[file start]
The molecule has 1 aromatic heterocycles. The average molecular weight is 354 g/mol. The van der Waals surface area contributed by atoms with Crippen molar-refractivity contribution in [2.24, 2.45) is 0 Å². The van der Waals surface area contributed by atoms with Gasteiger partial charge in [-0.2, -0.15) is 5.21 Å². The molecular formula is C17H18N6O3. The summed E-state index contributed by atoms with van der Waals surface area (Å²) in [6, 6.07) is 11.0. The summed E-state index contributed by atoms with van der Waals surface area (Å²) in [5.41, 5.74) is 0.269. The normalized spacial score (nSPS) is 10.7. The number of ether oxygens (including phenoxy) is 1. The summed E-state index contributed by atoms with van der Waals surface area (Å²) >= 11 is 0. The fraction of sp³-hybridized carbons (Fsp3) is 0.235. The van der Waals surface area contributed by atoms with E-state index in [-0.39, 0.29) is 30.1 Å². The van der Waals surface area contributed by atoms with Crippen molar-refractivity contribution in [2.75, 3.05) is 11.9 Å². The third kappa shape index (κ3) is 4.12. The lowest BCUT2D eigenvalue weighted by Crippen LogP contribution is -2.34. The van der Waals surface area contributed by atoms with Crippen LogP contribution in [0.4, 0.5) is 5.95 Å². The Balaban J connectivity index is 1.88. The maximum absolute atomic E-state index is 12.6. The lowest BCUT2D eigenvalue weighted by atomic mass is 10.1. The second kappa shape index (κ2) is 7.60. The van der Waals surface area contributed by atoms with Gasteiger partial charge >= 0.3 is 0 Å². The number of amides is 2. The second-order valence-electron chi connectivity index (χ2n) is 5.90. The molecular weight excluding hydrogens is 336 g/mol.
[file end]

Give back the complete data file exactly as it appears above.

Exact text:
The molecule has 1 aromatic heterocycles. The average molecular weight is 354 g/mol. The van der Waals surface area contributed by atoms with Crippen molar-refractivity contribution in [2.24, 2.45) is 0 Å². The van der Waals surface area contributed by atoms with Gasteiger partial charge in [-0.2, -0.15) is 5.21 Å². The molecular formula is C17H18N6O3. The summed E-state index contributed by atoms with van der Waals surface area (Å²) in [6, 6.07) is 11.0. The summed E-state index contributed by atoms with van der Waals surface area (Å²) in [5.41, 5.74) is 0.269. The normalized spacial score (nSPS) is 10.7. The number of ether oxygens (including phenoxy) is 1. The summed E-state index contributed by atoms with van der Waals surface area (Å²) >= 11 is 0. The fraction of sp³-hybridized carbons (Fsp3) is 0.235. The van der Waals surface area contributed by atoms with E-state index in [-0.39, 0.29) is 30.1 Å². The van der Waals surface area contributed by atoms with Crippen molar-refractivity contribution in [2.75, 3.05) is 11.9 Å². The third kappa shape index (κ3) is 4.12. The lowest BCUT2D eigenvalue weighted by Crippen LogP contribution is -2.34. The van der Waals surface area contributed by atoms with Crippen LogP contribution in [0.4, 0.5) is 5.95 Å². The Balaban J connectivity index is 1.88. The maximum absolute atomic E-state index is 12.6. The lowest BCUT2D eigenvalue weighted by atomic mass is 10.1. The second kappa shape index (κ2) is 7.60. The van der Waals surface area contributed by atoms with Gasteiger partial charge >= 0.3 is 0 Å². The number of amides is 2. The second-order valence-electron chi connectivity index (χ2n) is 5.90. The molecular weight excluding hydrogens is 336 g/mol.